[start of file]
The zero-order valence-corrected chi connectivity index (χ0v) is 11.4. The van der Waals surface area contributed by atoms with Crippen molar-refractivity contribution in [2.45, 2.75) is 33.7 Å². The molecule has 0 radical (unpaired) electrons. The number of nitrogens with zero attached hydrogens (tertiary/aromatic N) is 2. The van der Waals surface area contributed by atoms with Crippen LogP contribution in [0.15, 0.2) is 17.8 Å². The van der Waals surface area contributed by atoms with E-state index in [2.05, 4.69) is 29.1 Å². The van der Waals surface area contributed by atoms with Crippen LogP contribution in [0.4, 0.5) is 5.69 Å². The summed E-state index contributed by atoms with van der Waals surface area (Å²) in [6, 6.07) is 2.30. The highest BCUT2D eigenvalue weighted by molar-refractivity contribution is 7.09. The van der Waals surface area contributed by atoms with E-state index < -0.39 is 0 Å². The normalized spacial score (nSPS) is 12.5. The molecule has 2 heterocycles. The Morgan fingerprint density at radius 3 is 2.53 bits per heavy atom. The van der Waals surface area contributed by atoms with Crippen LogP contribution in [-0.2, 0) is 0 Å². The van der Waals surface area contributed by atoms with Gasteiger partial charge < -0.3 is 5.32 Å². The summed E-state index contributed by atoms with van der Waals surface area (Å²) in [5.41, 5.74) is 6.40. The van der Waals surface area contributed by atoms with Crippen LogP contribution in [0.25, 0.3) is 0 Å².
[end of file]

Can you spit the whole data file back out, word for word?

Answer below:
The zero-order valence-corrected chi connectivity index (χ0v) is 11.4. The van der Waals surface area contributed by atoms with Crippen molar-refractivity contribution in [2.45, 2.75) is 33.7 Å². The molecule has 0 radical (unpaired) electrons. The number of nitrogens with zero attached hydrogens (tertiary/aromatic N) is 2. The van der Waals surface area contributed by atoms with Crippen LogP contribution in [0.15, 0.2) is 17.8 Å². The van der Waals surface area contributed by atoms with E-state index in [2.05, 4.69) is 29.1 Å². The van der Waals surface area contributed by atoms with Crippen LogP contribution in [0.4, 0.5) is 5.69 Å². The summed E-state index contributed by atoms with van der Waals surface area (Å²) in [6, 6.07) is 2.30. The highest BCUT2D eigenvalue weighted by molar-refractivity contribution is 7.09. The van der Waals surface area contributed by atoms with E-state index < -0.39 is 0 Å². The normalized spacial score (nSPS) is 12.5. The molecule has 2 heterocycles. The Morgan fingerprint density at radius 3 is 2.53 bits per heavy atom. The van der Waals surface area contributed by atoms with Crippen LogP contribution in [-0.2, 0) is 0 Å². The van der Waals surface area contributed by atoms with Gasteiger partial charge < -0.3 is 5.32 Å². The summed E-state index contributed by atoms with van der Waals surface area (Å²) in [5.41, 5.74) is 6.40. The van der Waals surface area contributed by atoms with Crippen LogP contribution in [0.25, 0.3) is 0 Å².